The Homeland Security Department has been processing illegal immigrants in a dangerous California building for years despite knowing it to be a deadly fire hazard, the department’s inspector general said Friday in a memo that said it had ordered the facility shut down immediately.
U.S. Immigration and Customs Enforcement, the Homeland Security agency that runs the facility, said in a statement it was shutting the building down by Friday evening and it would remain closed until it’s repaired.
The San Pedro Service Processing Center was temporarily shut down in 2007 for its fire problems and the agency apparently knew some of them weren’t fixed when it moved back in a year later, leaving employees and illegal immigrants in a building that doesn’t have working fire alarms and where the sprinkler system has corroded through and hasn’t been inspected or tested for at least five years, investigators said.
“This system is an urgent life safety issue that poses an immediate danger,” Inspector General John Roth said in an emergency management alert dated Thursday and released to the public Friday morning.
Mr. Roth said they were informed ICE was processing and temporarily detaining immigrants at the facility — something his investigators verified in a visit Monday.
Virginia Kice, an ICE spokeswoman, said that while immigrants are processed, they aren’t being housed there.
“We do not detain aliens at that facility and have not since 2007,” she said.
In a statement, ICE said it “takes the welfare of its employees very seriously” and wants to make sure they and those “for whom it is responsible” are safe.
“The San Pedro building will not be used for any purpose until the facility has been deemed appropriate for occupancy,” the agency said. In the statement, ICE said it has about 35 law enforcement officers who work at the building, and they would all be relocated by the close of business Friday.
The building’s problems had been cited by the Army Corps of Engineers as far back as October 2012, and in 2013 the corps said the building should be shut down. But ICE didn’t comply, and as of this week ICE agents were still using the building as office space and to process and detain illegal immigrants, the inspector general said.
The inspector general said when it contacted ICE’s facilities office about the programs, the agency didn’t cooperate, and instead questioned why investigators were looking into the safety problems.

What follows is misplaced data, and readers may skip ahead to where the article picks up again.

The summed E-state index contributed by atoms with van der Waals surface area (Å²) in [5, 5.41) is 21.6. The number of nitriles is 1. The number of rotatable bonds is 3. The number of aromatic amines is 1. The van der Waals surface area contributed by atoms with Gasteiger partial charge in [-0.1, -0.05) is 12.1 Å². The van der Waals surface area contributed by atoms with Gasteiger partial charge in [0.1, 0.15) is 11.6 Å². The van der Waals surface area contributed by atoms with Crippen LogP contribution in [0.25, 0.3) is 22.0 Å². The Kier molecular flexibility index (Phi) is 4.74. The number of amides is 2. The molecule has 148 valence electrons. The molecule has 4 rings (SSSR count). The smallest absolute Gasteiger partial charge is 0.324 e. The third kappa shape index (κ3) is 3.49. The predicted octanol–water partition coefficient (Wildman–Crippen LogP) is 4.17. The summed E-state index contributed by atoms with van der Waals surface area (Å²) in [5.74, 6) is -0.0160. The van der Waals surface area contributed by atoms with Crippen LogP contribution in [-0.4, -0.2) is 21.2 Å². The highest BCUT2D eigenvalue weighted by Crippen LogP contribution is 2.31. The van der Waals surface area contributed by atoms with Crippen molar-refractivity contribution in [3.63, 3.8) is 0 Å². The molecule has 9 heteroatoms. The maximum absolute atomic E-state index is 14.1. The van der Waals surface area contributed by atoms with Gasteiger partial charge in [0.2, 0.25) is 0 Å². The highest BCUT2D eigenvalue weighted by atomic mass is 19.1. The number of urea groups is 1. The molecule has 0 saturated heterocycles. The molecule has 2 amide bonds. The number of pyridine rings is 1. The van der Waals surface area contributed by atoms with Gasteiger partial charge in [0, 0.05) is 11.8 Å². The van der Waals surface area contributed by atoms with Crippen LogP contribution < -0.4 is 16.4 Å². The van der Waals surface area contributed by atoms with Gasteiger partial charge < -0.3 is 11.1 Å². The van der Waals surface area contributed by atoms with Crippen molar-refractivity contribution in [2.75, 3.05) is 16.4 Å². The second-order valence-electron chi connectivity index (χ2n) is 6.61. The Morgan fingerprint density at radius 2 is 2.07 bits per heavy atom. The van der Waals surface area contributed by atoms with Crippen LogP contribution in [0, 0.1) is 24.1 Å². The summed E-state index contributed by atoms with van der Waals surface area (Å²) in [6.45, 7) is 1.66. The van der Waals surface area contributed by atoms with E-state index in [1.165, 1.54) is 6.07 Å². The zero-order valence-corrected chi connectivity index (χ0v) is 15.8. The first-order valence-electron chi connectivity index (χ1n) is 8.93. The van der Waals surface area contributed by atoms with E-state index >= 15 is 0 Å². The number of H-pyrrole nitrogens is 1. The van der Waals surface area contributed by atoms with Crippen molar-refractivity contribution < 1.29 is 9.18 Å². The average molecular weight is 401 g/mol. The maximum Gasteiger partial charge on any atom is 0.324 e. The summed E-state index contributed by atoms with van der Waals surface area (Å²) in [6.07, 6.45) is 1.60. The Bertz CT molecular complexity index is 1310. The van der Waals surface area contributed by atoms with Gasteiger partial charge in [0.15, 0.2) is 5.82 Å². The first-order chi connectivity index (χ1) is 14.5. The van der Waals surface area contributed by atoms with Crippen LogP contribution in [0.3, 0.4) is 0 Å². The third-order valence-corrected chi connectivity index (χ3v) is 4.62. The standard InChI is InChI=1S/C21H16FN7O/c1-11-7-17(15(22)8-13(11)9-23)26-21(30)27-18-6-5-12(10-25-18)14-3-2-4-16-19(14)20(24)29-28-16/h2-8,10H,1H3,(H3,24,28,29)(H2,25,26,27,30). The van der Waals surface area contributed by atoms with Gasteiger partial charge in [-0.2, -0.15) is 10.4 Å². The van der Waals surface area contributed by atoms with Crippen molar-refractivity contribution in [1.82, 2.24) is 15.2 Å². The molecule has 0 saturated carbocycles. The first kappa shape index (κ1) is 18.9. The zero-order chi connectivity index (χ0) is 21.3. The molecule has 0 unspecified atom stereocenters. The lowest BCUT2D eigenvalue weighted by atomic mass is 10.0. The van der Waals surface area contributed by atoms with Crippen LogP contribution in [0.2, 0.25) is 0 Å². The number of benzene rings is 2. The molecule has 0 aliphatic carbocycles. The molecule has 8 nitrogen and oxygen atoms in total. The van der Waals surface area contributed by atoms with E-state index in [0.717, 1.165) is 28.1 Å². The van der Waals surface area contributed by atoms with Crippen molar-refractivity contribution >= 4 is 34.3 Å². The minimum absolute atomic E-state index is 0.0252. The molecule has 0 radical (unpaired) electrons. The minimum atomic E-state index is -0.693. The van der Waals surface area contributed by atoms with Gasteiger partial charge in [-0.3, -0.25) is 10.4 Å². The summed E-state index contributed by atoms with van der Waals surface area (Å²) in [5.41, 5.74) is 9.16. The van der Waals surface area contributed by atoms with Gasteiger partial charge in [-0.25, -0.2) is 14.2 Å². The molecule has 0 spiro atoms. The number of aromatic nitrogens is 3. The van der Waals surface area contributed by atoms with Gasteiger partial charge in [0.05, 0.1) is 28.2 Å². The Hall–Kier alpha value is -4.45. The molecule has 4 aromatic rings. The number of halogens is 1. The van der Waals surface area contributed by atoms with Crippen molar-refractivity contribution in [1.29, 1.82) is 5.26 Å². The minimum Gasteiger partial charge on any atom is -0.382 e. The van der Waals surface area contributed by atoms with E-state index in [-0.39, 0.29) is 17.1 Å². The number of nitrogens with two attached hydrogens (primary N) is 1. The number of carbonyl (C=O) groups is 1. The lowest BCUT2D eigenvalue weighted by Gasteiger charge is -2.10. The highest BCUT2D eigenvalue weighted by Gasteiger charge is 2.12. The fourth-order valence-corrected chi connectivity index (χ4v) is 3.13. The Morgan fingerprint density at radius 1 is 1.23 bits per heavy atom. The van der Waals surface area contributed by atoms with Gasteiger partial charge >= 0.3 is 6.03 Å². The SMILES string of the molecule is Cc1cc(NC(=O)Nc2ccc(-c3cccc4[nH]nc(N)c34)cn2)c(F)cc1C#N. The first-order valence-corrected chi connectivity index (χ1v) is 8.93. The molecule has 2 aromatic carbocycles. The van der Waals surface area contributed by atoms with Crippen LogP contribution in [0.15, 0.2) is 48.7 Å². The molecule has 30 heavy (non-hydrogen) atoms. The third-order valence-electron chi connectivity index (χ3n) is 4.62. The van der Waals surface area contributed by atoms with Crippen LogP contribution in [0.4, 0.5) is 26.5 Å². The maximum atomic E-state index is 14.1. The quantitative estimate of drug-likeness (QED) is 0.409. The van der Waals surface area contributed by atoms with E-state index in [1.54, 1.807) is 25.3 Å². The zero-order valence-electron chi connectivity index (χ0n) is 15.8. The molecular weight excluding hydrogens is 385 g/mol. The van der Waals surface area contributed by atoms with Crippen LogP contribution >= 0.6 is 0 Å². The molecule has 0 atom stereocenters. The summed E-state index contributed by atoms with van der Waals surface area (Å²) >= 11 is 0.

Eventually, ICE officials told investigators they had a contract in place to make repairs, but the inspector general said the building should be shut down in the meantime. Finally, ICE said it would move employees out of the building.
The San Pedro facility has a history of problems. In 2007, ICE unexpectedly shut down most of the facility because of safety problems, including the sprinkler system, and send hundreds of illegal immigrants being held at the building to other locations, the Los Angeles Times reported. The paper said the agency didn’t give many of the immigrants’ lawyers notice, causing confusion.
In 2008, ICE moved back in to part of the building and has been using it for office space and for processing and holding illegal immigrants, the inspector general said.
ICE said it’s already been working with the local fire marshal’s office to work out a mitigation plan, and said the fire marshal never recommended the building be vacated.
ICE has regularly battled immigrant-rights advocates over the conditions at its detention facilities — particularly over whether they were appropriate for caring for whole families of illegal immigrants. In 2009 ICE closed one such facility in Texas after the ACLU sued charging conditions didn’t meet standards.
The closure of that facility left the government unprepared when a new surge of families from Central American overloaded authorities this past summer, and ICE scrambled to open a new holding facility in Artesia, New Mexico, which has similarly faces accusations of poor conditions.